• Lee

      It’s amazing to me how this seems to hit people. Does anyone consider that the enemy is at the core of all this? Especially this missionary. She was walking along with God, who was her buddy, and suddenly she’s plagued by doubts and negative thoughts about the church. The enemy comes to steal, kill, and destroy, which includes our faith, our relationship with the church, our relationship with other Christians, our relationship with the Lord, and anything else he can get his hands on. He’s not fussy and he’s willing to take just a little bit at a time, if he can.

      You have to test the spirits. We too quickly assume that every thought that comes into our head is our own. Sometimes it’s not. Sometimes it’s the enemy.

      Extremely suspicious to me, is the fact that this happens in times of closeness to God.

    • KBB

      Lee, it’s me – the missionary – talking

      I definitely hear your comments about the enemy and agree that he was involved. My prayer when this all began was “God, please protect my mind and my heart against the enemy.” However, my frustrations about the church did not spring up suddenly. They have existed for quite some time at different levels as have my thoughts on conversion that I wrote about above. What did surprise me was my complete questioning of my faith at such a deep level and the timing of it.

      This may not make sense, but although I have many questions and there is a type of distance from God, I also have a peace and a confidence that I’m handling things correctly now. I truly feel like God has his hand in where I am – adamately researching. He gave me this brain to use it! I’m not cursing God or asking “where are you?” or running in the opposite direction. I’m confidently walking down an intellectual path to find truth. I’m not approaching this in a manner to disprove my faith but instead to hopefully confirm it. I’m no longer pushing things to the side simply because I think I should for the sake of “having faith” or resisting spiritual warfare (which again, I think sw is very real). And, for protection, I have people praying for me in ways that I cannot right now.

      I finally and honestly feel like there is purpose in all of this.

    • Amigo

      What a great response to Lee! There is definitely a purpose in all of this. As evangelicals we seem to have diminished the traditional Christian creed of “faith seeking understanding.” Instead, we have take on “faith in fear of understanding” and when real questions arise we don’t know how to handle them.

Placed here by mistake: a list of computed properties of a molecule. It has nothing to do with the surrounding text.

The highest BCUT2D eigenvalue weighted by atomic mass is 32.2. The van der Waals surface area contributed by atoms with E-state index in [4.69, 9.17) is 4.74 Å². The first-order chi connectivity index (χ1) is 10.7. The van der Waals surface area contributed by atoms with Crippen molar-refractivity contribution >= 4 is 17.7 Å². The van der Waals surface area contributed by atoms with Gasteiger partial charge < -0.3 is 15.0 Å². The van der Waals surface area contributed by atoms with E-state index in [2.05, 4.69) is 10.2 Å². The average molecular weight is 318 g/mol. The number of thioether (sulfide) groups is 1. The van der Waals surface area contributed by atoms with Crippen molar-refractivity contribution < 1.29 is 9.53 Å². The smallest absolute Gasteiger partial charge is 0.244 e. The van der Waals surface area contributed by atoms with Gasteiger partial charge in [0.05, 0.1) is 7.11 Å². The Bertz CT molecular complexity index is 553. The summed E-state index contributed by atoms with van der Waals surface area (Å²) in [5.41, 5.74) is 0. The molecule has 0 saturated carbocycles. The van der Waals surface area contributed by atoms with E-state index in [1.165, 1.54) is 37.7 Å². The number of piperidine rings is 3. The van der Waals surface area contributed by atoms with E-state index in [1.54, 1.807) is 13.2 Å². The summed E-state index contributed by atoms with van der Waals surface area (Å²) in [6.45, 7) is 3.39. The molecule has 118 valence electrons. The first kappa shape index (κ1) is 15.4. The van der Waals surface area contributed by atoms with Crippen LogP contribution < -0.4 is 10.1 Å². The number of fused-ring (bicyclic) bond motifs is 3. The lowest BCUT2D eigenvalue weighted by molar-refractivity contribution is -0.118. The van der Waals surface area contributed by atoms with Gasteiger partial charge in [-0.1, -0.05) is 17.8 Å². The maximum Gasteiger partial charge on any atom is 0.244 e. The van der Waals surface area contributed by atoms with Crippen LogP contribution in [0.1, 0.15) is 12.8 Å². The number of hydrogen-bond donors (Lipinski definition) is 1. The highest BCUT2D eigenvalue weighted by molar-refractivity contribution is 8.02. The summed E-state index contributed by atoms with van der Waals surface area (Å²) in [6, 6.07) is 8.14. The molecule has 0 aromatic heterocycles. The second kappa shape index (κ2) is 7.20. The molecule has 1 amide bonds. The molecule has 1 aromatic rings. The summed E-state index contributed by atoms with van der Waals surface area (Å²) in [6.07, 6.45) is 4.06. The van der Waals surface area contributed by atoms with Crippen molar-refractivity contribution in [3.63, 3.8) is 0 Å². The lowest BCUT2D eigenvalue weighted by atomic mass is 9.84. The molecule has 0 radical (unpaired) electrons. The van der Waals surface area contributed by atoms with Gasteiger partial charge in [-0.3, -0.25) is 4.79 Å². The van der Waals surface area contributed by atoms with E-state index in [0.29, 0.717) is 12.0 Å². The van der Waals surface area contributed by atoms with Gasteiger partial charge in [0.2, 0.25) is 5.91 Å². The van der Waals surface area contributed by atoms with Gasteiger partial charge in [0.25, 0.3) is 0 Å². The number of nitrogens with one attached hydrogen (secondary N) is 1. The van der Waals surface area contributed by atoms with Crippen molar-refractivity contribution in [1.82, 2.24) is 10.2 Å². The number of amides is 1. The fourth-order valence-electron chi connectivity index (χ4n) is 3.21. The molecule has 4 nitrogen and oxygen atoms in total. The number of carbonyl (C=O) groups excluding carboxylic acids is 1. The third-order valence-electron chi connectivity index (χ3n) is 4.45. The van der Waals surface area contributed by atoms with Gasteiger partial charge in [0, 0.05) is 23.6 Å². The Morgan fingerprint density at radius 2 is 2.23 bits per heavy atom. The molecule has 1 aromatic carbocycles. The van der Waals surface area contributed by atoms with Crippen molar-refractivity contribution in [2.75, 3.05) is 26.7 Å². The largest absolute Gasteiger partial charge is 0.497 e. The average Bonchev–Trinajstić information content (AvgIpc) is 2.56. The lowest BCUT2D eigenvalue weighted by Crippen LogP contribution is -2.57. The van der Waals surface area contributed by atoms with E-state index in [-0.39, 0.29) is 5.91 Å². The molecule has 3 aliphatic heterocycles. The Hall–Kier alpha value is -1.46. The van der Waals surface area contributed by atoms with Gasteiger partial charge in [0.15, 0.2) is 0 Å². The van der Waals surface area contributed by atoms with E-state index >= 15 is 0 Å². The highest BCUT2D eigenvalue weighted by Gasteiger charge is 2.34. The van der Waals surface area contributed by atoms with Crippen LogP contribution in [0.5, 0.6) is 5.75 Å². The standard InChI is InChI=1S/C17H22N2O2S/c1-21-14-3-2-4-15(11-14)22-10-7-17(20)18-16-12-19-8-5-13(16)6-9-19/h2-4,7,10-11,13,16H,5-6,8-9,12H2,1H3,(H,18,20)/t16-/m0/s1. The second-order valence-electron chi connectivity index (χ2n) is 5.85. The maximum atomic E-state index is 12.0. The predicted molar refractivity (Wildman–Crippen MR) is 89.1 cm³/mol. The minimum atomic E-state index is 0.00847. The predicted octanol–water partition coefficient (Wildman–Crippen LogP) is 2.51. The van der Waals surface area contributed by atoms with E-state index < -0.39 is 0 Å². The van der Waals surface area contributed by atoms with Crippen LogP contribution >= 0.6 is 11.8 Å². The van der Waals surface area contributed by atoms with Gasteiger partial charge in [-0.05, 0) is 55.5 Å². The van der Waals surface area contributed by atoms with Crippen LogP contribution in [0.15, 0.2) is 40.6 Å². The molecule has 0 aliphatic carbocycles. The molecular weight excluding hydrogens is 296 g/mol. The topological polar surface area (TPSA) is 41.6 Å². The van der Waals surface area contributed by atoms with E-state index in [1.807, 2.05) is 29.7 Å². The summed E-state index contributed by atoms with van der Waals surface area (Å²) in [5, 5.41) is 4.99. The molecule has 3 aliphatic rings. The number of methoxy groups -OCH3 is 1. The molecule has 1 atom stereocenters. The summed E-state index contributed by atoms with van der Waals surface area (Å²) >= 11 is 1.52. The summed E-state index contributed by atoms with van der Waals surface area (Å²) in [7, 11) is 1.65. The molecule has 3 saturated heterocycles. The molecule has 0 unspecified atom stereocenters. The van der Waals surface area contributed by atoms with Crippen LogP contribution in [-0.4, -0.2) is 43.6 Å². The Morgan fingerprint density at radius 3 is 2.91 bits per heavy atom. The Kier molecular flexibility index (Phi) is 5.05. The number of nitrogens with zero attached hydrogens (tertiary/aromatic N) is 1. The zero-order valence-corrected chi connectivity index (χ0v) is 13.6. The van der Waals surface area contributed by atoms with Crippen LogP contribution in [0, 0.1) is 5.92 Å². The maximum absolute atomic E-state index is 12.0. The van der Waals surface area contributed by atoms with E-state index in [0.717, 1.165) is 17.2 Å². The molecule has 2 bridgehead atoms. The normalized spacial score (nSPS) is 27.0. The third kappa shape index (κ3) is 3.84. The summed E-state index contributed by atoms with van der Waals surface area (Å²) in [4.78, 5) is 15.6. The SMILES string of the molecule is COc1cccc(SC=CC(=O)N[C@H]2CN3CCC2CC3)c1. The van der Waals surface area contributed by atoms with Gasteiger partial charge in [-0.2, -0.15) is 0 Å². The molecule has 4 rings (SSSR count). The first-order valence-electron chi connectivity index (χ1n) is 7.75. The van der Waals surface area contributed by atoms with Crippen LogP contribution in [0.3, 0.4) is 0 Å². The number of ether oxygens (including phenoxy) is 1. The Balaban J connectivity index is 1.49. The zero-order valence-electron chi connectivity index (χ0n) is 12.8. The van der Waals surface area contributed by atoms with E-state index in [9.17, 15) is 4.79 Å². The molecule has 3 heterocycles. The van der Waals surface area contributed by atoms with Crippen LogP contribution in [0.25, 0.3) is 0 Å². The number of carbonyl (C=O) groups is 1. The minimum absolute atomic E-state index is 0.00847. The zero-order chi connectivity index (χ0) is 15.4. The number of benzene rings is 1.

Michael Patton and this website is a perfect example of “faith seeking understanding.” The Christian faith has nothing to fear from honest, deep investigation. I trust God, and pursue the answers to my questions with the confidence that they are out there. In the process, my understanding of God may change, my interpretation of theology may change as well, and surely the way I understand myself will change as the Spirit convicts me and draws me into all truth…but the truth of the gospel will remain true…so do not fear, but instead honestly pursue what God is doing in your life during these times of questions and dryness.

      I will (continue) to pray for you and have confidence that if you look into the rich historical answers to the questions that you are asking (and that I have struggled with), you will find deeply satisfying answers that speak to the heart and the mind.

    • KBB

      Amigo –

      Thank you for your encouraging words, your confidence in this process and your prayer support!!

      Jess P –

      Where, if I may ask, was this missionary campus in Colorado? I’m from Colorado so I’m curious. Also random in relation to your story, I’m living in China directly across the river from NK. Thank you for sharing your struggles and victories regarding this topic!